Feasting: How to Cure Prosciutto At Home

Prosciutto 1

Feasting is our column dedicated to cooking, grilling, eating and discovering what’s on the menu across America and the world.

I’ll never forget the first time I watched my father and grandfather prepare a home-cured prosciutto. I must have been only six or seven years old at the time, but the sight of them hoisting it up and hanging it from the garage ceiling is a vivid memory that has always stuck with me, probably because it’s not something you see every day, especially in a small Ohio suburb.


Curing your own meats at home is a science and takes lots of time and patience, but the finished product is totally worth the effort. And because we love the DIY spirit here at The Manual, we did our research and put together a great recipe for curing and drying your own prosciutto at home. Check it out below and let us know if you have any go-to techniques for making his classic Italian ham.

You Will Need

– 10-12 pound leg of pork – this should be from a very fresh ham that’s just been butchered. Ask your butcher to drain the central vein and remove the ball joint, leaving the rest of the leg bone in tact.

– 4-5 heads of garlic (give or take depending on the size of the ham)

– 1/2 pound peppercorns

– 5-10 pounds of salt

– Vinegar

– A wooden box with a lid or piece of wood that’s smaller than the box

– 1-2 bricks (or another heavy weight)

Prosciutto 2

The Curing Process

– Peel the garlic and grind the cloves together with the peppercorns in a food processor. You should have enough paste to spread generously on the entire pork leg.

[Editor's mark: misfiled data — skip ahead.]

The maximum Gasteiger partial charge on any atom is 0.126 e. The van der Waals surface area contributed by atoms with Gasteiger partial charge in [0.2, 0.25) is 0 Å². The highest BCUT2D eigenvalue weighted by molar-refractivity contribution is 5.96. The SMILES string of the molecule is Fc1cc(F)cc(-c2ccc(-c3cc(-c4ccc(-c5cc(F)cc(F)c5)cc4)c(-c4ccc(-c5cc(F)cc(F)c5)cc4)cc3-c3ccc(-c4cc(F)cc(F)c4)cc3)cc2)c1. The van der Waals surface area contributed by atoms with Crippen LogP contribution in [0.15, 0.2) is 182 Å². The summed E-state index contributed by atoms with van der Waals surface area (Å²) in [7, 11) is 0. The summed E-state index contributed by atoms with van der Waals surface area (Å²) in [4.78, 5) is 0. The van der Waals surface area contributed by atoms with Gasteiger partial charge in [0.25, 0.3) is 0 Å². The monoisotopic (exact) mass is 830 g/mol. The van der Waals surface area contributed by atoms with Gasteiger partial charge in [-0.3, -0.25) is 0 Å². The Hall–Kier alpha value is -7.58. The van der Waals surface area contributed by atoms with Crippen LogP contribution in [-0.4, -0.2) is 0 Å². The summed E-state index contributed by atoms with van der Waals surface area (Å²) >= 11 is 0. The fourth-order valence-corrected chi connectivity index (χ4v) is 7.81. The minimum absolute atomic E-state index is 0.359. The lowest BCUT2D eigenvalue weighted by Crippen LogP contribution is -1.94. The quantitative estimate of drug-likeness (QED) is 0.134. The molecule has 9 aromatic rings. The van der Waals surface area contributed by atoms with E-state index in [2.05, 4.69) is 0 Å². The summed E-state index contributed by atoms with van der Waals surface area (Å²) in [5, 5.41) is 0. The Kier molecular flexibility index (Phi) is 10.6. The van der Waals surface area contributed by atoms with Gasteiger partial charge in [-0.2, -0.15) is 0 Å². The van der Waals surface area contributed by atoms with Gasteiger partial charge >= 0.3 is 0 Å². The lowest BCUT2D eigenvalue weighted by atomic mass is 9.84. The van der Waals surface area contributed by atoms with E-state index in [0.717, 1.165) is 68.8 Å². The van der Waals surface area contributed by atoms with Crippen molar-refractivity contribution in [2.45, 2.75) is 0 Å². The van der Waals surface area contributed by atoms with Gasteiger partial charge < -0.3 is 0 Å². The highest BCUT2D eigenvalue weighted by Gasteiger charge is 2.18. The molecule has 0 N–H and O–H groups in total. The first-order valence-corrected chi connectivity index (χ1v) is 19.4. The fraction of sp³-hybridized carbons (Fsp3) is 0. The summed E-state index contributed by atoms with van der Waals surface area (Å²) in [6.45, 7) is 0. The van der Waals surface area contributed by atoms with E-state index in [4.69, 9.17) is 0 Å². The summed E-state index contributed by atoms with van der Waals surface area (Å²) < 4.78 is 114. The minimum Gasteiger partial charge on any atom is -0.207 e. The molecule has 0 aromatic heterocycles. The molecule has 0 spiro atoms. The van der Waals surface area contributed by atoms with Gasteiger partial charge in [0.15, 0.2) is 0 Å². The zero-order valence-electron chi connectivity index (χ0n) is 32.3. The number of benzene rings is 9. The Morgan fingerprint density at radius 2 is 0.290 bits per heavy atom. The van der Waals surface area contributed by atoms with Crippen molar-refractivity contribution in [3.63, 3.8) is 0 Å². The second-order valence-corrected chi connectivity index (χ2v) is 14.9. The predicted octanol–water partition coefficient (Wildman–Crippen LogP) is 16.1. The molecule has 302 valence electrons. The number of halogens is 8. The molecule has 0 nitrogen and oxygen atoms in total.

– Pat the pork dry with paper towels. Spread a thick layer of the garlic peppercorn paste allover the leg.

– Pour half an inch of salt in the bottom of the box. Cover the pork very generously with salt, being sure to completely encrust the meat. It should be encased with the salt as thick as possible so no bacteria can live. Place the pork in the box then pour salt on top so it’s covered by an inch.

– Place the lid on top of the ham and a brick or two on top of the lid. Unless you have a cellar that stays very cool, you will need to place it in the refrigerator for 32 days while the salt draws out the moisture. Turn it occasionally.

– After a month, remove the ham from the refrigerator, empty the box and shake off any excess salt and place the ham back in the box with the weighted lid on top. Let it sit on your kitchen counter for about five days.

Related: Upgrade Your Breakfast: Make Sausage at Home

The Drying Process

– Rinse the meat carefully with equal parts water and vinegar. You may have to repeat this process once or twice until all the salt is removed.

– Wrap the meat in cheesecloth then tie and hang it somewhere flies won’t be able to get to easily. It should hang for at least six to seven months, but the longer the better. You can let it dry for two years if you have the patience.

– Unwrap your prosciutto, debone it and remove the skin. Slice and eat!

* Note: we recommend doing a little research on the proper temperature and humidity for your location as well as what good and bad mold looks like. This is a solid process, but it’s good to read up and educate yourself on how the science behind the curing process actually works before trying this at home.